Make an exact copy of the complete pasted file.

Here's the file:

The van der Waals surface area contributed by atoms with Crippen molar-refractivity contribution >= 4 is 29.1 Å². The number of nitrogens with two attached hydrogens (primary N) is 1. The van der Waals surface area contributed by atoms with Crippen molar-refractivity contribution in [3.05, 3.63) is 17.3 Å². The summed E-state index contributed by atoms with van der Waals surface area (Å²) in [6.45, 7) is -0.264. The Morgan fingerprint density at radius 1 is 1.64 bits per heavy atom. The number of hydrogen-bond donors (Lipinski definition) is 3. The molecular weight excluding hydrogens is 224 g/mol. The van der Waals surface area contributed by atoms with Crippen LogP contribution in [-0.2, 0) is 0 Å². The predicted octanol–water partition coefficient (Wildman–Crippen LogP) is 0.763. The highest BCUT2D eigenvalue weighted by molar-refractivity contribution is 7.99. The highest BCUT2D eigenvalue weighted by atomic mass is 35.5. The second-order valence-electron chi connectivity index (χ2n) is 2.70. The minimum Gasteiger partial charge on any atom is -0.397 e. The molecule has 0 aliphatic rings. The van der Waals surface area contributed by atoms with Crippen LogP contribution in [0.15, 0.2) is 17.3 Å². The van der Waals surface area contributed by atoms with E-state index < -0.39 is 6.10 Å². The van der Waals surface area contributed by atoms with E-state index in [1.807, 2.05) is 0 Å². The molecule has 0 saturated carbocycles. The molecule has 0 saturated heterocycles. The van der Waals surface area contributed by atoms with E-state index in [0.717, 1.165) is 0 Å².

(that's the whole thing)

The van der Waals surface area contributed by atoms with Crippen molar-refractivity contribution >= 4 is 29.1 Å². The number of nitrogens with two attached hydrogens (primary N) is 1. The van der Waals surface area contributed by atoms with Crippen molar-refractivity contribution in [3.05, 3.63) is 17.3 Å². The summed E-state index contributed by atoms with van der Waals surface area (Å²) in [6.45, 7) is -0.264. The Morgan fingerprint density at radius 1 is 1.64 bits per heavy atom. The number of hydrogen-bond donors (Lipinski definition) is 3. The molecular weight excluding hydrogens is 224 g/mol. The van der Waals surface area contributed by atoms with Crippen LogP contribution in [-0.2, 0) is 0 Å². The predicted octanol–water partition coefficient (Wildman–Crippen LogP) is 0.763. The highest BCUT2D eigenvalue weighted by molar-refractivity contribution is 7.99. The highest BCUT2D eigenvalue weighted by atomic mass is 35.5. The second-order valence-electron chi connectivity index (χ2n) is 2.70. The minimum Gasteiger partial charge on any atom is -0.397 e. The molecule has 0 aliphatic rings. The van der Waals surface area contributed by atoms with Crippen LogP contribution in [0.15, 0.2) is 17.3 Å². The van der Waals surface area contributed by atoms with E-state index < -0.39 is 6.10 Å². The van der Waals surface area contributed by atoms with E-state index in [1.807, 2.05) is 0 Å². The molecule has 0 saturated carbocycles. The molecule has 0 saturated heterocycles. The van der Waals surface area contributed by atoms with E-state index in [0.717, 1.165) is 0 Å².